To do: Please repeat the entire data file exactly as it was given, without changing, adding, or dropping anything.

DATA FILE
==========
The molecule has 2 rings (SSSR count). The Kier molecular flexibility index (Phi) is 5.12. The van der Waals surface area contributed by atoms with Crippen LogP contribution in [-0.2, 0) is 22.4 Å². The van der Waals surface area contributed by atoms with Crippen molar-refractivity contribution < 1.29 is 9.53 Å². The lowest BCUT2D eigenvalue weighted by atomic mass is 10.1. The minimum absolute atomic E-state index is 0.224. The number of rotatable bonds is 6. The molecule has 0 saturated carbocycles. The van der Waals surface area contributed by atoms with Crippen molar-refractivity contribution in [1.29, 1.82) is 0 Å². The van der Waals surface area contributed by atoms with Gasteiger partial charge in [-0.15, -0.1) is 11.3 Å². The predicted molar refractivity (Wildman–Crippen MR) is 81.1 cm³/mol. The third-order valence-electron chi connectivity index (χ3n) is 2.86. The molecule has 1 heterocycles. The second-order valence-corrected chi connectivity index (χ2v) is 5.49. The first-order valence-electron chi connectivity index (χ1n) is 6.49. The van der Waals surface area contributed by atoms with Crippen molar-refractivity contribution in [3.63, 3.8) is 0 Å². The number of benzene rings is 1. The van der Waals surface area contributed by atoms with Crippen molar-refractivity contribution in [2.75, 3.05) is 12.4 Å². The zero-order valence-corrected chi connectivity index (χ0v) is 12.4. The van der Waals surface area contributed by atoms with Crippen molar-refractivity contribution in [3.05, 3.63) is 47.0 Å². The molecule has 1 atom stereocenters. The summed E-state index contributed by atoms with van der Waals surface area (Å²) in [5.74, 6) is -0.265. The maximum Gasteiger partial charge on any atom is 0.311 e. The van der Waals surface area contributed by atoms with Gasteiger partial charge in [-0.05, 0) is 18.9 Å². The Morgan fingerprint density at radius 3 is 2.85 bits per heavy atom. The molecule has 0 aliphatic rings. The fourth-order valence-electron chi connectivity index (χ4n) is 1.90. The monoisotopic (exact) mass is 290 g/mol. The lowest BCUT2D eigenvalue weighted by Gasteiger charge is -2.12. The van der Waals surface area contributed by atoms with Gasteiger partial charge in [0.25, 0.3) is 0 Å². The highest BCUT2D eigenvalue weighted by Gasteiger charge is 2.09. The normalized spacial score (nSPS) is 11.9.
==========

The molecule has 2 rings (SSSR count). The Kier molecular flexibility index (Phi) is 5.12. The van der Waals surface area contributed by atoms with Crippen LogP contribution in [-0.2, 0) is 22.4 Å². The van der Waals surface area contributed by atoms with Crippen molar-refractivity contribution < 1.29 is 9.53 Å². The lowest BCUT2D eigenvalue weighted by atomic mass is 10.1. The minimum absolute atomic E-state index is 0.224. The number of rotatable bonds is 6. The molecule has 0 saturated carbocycles. The van der Waals surface area contributed by atoms with Crippen molar-refractivity contribution in [1.29, 1.82) is 0 Å². The van der Waals surface area contributed by atoms with Gasteiger partial charge in [-0.15, -0.1) is 11.3 Å². The predicted molar refractivity (Wildman–Crippen MR) is 81.1 cm³/mol. The third-order valence-electron chi connectivity index (χ3n) is 2.86. The molecule has 1 heterocycles. The second-order valence-corrected chi connectivity index (χ2v) is 5.49. The first-order valence-electron chi connectivity index (χ1n) is 6.49. The van der Waals surface area contributed by atoms with Crippen molar-refractivity contribution in [3.63, 3.8) is 0 Å². The number of benzene rings is 1. The van der Waals surface area contributed by atoms with Crippen molar-refractivity contribution in [2.75, 3.05) is 12.4 Å². The zero-order valence-corrected chi connectivity index (χ0v) is 12.4. The van der Waals surface area contributed by atoms with Crippen molar-refractivity contribution in [3.05, 3.63) is 47.0 Å². The molecule has 1 atom stereocenters. The summed E-state index contributed by atoms with van der Waals surface area (Å²) in [5.74, 6) is -0.265. The maximum Gasteiger partial charge on any atom is 0.311 e. The van der Waals surface area contributed by atoms with Gasteiger partial charge in [-0.05, 0) is 18.9 Å². The Morgan fingerprint density at radius 3 is 2.85 bits per heavy atom. The molecule has 0 aliphatic rings. The fourth-order valence-electron chi connectivity index (χ4n) is 1.90. The monoisotopic (exact) mass is 290 g/mol. The lowest BCUT2D eigenvalue weighted by Gasteiger charge is -2.12. The van der Waals surface area contributed by atoms with Gasteiger partial charge in [0.25, 0.3) is 0 Å². The highest BCUT2D eigenvalue weighted by Gasteiger charge is 2.09. The normalized spacial score (nSPS) is 11.9.